Figures for May to September of this year appear to show the Department for Work and Pensions giving proportionately less work to its two largest suppliers.
Spending data published by the government on 19 November shows it spent £224.3m with HP during the five month period, its main IT partner and second largest supplier of any kind. BT received £51.8m over the same period.
The figures indicate the department may be spending less with the two firms, with monthly average expenditure with BT of £9.8m from May to September of this year. Data released under Freedom of Information for the 2009-10 financial year showed the department spending an average of £19.4m each month.
Similarly, the department's monthly average spending with HP was £44.8m in May to September of this year, compared with £54.7m for all of 2009-10.
"Not withstanding the fact that that the information is not for a full year, that 20% of total expenditure noted goes through IT vendors outside of HP supports our view that the DWP is increasingly looking to expand the use of alternative providers and is not shy of looking outside the TREDSS agreements to meet demand," said Christopher Pennell, principal analyst at Kable, referring to the department's Transforming EDS Services agreement with EDS, now part of HP.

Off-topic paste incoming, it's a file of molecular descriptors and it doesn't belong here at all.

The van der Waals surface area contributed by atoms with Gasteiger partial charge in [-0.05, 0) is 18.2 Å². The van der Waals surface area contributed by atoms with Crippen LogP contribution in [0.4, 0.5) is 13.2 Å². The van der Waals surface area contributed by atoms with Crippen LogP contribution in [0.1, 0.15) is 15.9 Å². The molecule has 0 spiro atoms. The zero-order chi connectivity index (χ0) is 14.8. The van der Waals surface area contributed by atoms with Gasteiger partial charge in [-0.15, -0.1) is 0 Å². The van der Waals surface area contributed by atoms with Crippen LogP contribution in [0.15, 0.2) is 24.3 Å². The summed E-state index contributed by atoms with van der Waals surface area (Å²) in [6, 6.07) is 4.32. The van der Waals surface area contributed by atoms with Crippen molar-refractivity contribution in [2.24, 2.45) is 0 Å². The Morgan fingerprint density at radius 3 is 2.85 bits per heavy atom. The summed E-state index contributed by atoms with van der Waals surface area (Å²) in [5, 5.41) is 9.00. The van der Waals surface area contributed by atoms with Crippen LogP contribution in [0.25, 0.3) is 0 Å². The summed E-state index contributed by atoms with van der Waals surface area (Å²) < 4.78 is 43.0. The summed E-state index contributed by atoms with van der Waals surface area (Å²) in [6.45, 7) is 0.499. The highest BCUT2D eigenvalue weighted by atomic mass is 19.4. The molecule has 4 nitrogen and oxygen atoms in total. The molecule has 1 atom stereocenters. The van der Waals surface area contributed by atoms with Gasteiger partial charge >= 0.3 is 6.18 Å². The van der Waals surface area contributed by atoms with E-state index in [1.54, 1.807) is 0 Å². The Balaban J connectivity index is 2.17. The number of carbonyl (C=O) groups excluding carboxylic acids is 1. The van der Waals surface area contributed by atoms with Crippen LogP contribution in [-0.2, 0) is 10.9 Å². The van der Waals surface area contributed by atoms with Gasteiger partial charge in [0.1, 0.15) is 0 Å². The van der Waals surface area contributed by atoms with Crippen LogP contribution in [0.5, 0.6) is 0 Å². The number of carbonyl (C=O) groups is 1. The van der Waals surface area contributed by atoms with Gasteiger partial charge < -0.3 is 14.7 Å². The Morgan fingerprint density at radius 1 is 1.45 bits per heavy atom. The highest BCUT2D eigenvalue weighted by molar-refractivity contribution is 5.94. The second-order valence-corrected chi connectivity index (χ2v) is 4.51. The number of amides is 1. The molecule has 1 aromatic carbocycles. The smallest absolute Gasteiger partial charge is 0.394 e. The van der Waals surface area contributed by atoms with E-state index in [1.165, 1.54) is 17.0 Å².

"It is unlikely that HP can do much to stem this tide in the long term, as such the retention of the system integration and management (SIAM) business will be of heightened importance to HP as this will enable it to retain that pivotal role of acting as the main channel between DWP and the supplier community."
A spokesperson for the department told GC News that because the data only covers five months of this year they are not definitive. "The reason the figures look so different is because last year's spending is next to figures from May to September of this year, so it doesn't include the month of April before the new government came in. There were still a lot of payments made in the month of April."
She added that the numbers from this year include just recoverable VAT, while the figures for 2009-10 included VAT on all figures.
This article was originally published at Kable.
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